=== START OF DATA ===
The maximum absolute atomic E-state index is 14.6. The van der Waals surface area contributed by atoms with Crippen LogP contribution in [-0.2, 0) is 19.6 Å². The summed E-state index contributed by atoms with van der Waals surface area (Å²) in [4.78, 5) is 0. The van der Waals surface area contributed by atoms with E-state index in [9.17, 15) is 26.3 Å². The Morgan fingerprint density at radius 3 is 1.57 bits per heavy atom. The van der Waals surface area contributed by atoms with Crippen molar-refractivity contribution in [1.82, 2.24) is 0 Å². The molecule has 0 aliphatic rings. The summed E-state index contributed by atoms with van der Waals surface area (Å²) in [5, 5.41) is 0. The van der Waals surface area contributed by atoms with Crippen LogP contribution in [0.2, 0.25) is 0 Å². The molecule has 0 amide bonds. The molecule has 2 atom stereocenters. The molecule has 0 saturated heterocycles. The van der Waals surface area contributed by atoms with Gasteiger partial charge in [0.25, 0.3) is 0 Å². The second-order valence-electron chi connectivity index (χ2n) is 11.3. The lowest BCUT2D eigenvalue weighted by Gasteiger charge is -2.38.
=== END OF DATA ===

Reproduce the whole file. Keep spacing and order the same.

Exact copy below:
The maximum absolute atomic E-state index is 14.6. The van der Waals surface area contributed by atoms with Crippen LogP contribution in [-0.2, 0) is 19.6 Å². The summed E-state index contributed by atoms with van der Waals surface area (Å²) in [4.78, 5) is 0. The van der Waals surface area contributed by atoms with E-state index in [9.17, 15) is 26.3 Å². The Morgan fingerprint density at radius 3 is 1.57 bits per heavy atom. The van der Waals surface area contributed by atoms with Crippen molar-refractivity contribution in [1.82, 2.24) is 0 Å². The molecule has 0 aliphatic rings. The summed E-state index contributed by atoms with van der Waals surface area (Å²) in [5, 5.41) is 0. The van der Waals surface area contributed by atoms with Crippen LogP contribution in [0.2, 0.25) is 0 Å². The molecule has 0 amide bonds. The molecule has 2 atom stereocenters. The molecule has 0 saturated heterocycles. The van der Waals surface area contributed by atoms with Gasteiger partial charge in [0.25, 0.3) is 0 Å². The second-order valence-electron chi connectivity index (χ2n) is 11.3. The lowest BCUT2D eigenvalue weighted by Gasteiger charge is -2.38.